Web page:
Match Point marked the start of yet another period in Woody Allen’s career, simultaneously breaking a long streak flops and inaugurating a surprising new tradition of filming outside his usual location of New York. In fact there is a great deal that is surprising about this film. (Speaking of which, spoilers follow.)
The story concerns a social climber, Christopher (Jonathan Rhys Myers), who has given up his tennis career and moved to London. There he meets and marries the extremely wealthy Chloe (Emily Mortimer) while also conducting an affair with Nola (Scarlett Johansson), the girlfriend of his new brother-in-law, Tom (Matthew Goode). When the affair threatens to undo his new life of wealth and privilege, Christopher murders Nola and, through sheer luck, gets away with it.
Even before the film begins, with its scratchy old recordings of opera over the main titles instead of the usual scratchy old recordings of jazz, we know this is something different for Woody. But it’s the change of location that really sets this apart. Apparently the film was only made in the UK after Woody couldn’t get funding in New York. The change is particularly fortuitous for the film since its plot perfectly exploits the inherent tensions of the British class system.
But besides its new setting and its unusual soundtrack, what really surprises about Match Point is the way Woody tells its story. The film has a cool, clipped, contemporary style which is totally at odds with the rambling predictability of the comedies he was making just a few years before. Here everything is tight, sexually charged and suspenseful. You could almost claim it as a Hitchcockian thriller, with its dark irony and edge-of-seat murder sequence.
Then there are still a few things which mark the film as rising above its thriller genre. Take the way Nola is introduced: smoking, backlit and full of innuendo. She could be a stock femme fatale, except that her character is rounded out dramatically in subsequent scenes, and grounded in reality when her trysts with Christopher lead to an unwanted pregnancy.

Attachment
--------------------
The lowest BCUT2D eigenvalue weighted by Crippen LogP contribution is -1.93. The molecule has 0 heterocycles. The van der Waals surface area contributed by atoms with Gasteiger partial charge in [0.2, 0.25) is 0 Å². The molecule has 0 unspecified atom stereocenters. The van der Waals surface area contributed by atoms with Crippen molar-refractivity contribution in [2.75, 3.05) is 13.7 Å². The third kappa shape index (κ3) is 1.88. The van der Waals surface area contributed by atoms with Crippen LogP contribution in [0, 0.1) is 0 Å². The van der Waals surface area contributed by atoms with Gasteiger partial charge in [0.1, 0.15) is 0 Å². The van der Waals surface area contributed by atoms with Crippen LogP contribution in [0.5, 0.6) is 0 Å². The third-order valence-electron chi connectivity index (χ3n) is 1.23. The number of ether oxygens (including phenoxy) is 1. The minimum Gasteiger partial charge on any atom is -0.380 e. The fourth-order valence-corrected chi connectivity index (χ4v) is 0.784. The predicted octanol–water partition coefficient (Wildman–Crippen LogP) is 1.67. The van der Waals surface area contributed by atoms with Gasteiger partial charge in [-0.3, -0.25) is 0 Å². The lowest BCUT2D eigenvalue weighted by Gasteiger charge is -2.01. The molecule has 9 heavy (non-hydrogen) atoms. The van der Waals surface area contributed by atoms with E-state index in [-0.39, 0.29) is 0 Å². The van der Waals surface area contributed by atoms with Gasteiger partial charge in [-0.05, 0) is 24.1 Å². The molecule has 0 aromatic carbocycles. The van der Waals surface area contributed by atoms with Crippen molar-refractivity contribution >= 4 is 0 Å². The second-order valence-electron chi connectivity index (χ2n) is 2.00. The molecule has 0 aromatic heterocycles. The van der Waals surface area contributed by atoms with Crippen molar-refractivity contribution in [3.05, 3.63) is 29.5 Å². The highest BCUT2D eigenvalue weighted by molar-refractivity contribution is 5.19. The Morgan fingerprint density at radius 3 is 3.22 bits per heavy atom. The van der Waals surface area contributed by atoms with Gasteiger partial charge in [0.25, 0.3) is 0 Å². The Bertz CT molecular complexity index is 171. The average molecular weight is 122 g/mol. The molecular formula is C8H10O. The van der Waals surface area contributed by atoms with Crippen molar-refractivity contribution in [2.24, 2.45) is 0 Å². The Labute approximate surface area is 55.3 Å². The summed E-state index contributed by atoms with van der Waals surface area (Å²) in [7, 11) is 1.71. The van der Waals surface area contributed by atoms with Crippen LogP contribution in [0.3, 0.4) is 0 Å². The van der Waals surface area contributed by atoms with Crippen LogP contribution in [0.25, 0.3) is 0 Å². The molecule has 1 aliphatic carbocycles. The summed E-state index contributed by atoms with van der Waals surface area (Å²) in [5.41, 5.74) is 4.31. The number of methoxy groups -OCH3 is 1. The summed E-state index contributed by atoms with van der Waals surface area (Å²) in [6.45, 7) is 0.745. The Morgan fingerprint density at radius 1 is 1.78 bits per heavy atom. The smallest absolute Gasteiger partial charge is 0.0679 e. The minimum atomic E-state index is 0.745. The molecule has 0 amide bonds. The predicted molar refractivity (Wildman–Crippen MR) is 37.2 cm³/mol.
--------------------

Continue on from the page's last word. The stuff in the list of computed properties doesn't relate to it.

Take also the ghostly appearance of Nola and her elderly neighbour which Christopher has dispatched as part of his murder, staged to appear as a drugs-related robbery gone wrong. They both appear to Chritopher one night when he is alone, asking why they had to die. This is the stuff of existential Woody, asking questions about crime and punishment (guess which book Christopher reads early on) and positing that we all create our own moral universe. Similar themes appear in Crimes and Misdemeanours and Shadows and Fog. Then there is also the film’s theme of luck and the role it plays in our lives, symbolised by a tennis ball hitting the net with an equal chance of falling either way to provide either victory or loss.
Woody Allen claims Match Point as one of his best films, which is high praise from someone who routinely dismisses his own work. I have to agree. Both in terms of its construction and what it has to say, it seems to be working on another level compared to earlier films. Even just the way the lead character is handled, with small cutaways which define him (reading study notes to Dostoevsky, shopping for luxury brands) is done so economically and subtly. We spend so long with Chris that by the end of the film, when there are more and more quiet moments alone with him, we know exactly what dark thoughts are running through his mind.
Like most people, I was surprised and impressed by Match Point when it came out, and I enjoyed revisiting its cynical, precision storytelling again this week. This is the first of Woody Allen’s films I have on Blu-ray, and it made a welcome change to see one of his films in HD, even if the DTS audio is just his standard mono mix. But as the film points out, you can’t have it both ways.
Next week: Scoop